Law new is about being open to opportunities and finding creative ways of reaching clients. This new way of practice can mean working with underserved communities or creating strategies that haven’t been part of the legal industry in the past. It is about understanding how to unleash potential and offer the kind of help that is needed in a fast-changing world.
A major challenge facing the legal industry is keeping up with the pace of business and social change. The global nature of these changes demands that solutions be collaborative and multifaceted. Often, these problems are so complex that no one function, organization, or enterprise can master them alone. This is especially true in the face of significant global challenges like a pandemic.
The resulting need for collaboration across multiple functions and across the entire supply chain has created the need for more fluid, innovative delivery models that integrate with businesses and societies as a whole. These new law models will be collaborative, data-backed, agile, on-demand, and scalable to meet the needs of businesses and society at large. They will be the foundation for the legal industry’s transformation to customer-centricity.
Legal consumers are demanding more from their providers and the legal industry is responding in a variety of ways. Alternative legal services providers (ALSPs) are a good example. They are increasingly adopting the “New Law” label to promote their own brand of innovation and differentiation from traditional law firms. The use of this terminology is intended to distinguish them from legal tech and other companies that are augmenting traditional law practice with a range of technologies.
New laws are being introduced in Congress and state legislatures all over the country. Typically, a bill to create a new law is introduced in either the House of Representatives or the Senate by a senator or representative who sponsors it. It is then assigned to a committee whose members research it, discuss it, make changes, and vote on it. If a bill passes one chamber, it is sent to the other for a similar process before becoming a law.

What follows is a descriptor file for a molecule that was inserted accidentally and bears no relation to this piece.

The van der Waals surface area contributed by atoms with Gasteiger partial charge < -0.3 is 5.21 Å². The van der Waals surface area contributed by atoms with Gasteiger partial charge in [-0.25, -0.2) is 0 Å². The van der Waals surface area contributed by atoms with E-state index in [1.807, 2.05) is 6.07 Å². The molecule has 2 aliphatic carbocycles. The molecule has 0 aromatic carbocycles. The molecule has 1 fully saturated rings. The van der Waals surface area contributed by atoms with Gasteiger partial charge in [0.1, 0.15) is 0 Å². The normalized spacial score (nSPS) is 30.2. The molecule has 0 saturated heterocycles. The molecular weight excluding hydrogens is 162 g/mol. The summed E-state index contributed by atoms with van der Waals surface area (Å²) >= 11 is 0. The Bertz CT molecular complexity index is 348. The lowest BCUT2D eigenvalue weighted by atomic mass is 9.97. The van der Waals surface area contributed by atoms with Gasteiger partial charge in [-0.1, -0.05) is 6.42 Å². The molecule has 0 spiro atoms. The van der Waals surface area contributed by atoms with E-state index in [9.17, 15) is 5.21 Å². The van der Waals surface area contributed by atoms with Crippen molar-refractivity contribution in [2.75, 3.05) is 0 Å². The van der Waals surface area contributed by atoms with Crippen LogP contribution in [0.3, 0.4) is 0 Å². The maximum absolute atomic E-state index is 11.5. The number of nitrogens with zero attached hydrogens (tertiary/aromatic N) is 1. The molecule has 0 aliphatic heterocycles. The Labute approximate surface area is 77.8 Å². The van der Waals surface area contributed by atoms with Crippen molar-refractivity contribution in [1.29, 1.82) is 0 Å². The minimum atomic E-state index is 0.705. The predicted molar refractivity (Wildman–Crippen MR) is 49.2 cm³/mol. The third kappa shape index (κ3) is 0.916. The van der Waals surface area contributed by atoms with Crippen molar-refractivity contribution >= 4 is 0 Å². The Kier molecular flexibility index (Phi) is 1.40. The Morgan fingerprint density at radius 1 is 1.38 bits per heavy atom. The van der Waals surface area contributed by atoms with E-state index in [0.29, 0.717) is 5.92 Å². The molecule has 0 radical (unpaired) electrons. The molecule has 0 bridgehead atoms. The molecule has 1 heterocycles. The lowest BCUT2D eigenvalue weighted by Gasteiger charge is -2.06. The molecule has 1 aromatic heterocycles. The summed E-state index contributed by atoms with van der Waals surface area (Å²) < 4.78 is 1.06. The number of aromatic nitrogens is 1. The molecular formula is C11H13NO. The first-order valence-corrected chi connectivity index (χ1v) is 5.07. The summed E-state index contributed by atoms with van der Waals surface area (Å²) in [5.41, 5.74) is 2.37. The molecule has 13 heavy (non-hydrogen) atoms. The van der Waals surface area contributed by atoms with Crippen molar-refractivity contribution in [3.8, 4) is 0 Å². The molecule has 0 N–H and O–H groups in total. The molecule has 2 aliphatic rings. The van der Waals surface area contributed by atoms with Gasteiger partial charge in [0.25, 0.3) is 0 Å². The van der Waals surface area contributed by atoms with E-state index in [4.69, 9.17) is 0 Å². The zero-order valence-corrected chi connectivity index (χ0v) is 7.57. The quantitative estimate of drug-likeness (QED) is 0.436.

The laws of New York consist of constitutional, statutory and regulatory provisions passed by the Legislature and codified in the New York Consolidated Laws, as well as court decisions that interpret those statutes. The most recent legislative development in New York is a law that requires certain employers to provide employees with paid sick leave.
The judicial branch of the New York government is responsible for hearing appeals in cases brought before the lower courts and for rendering final decisions on federal and state laws passed by the legislative and executive branches. These cases can be based on facts, constitutional or statutory arguments, or they may involve a violation of the constitution’s prohibition on laws discriminating against one group or another. In some instances, cases involving alleged violations of the constitution are brought directly to the New York Supreme Court, where a judge can issue a constitutional opinion.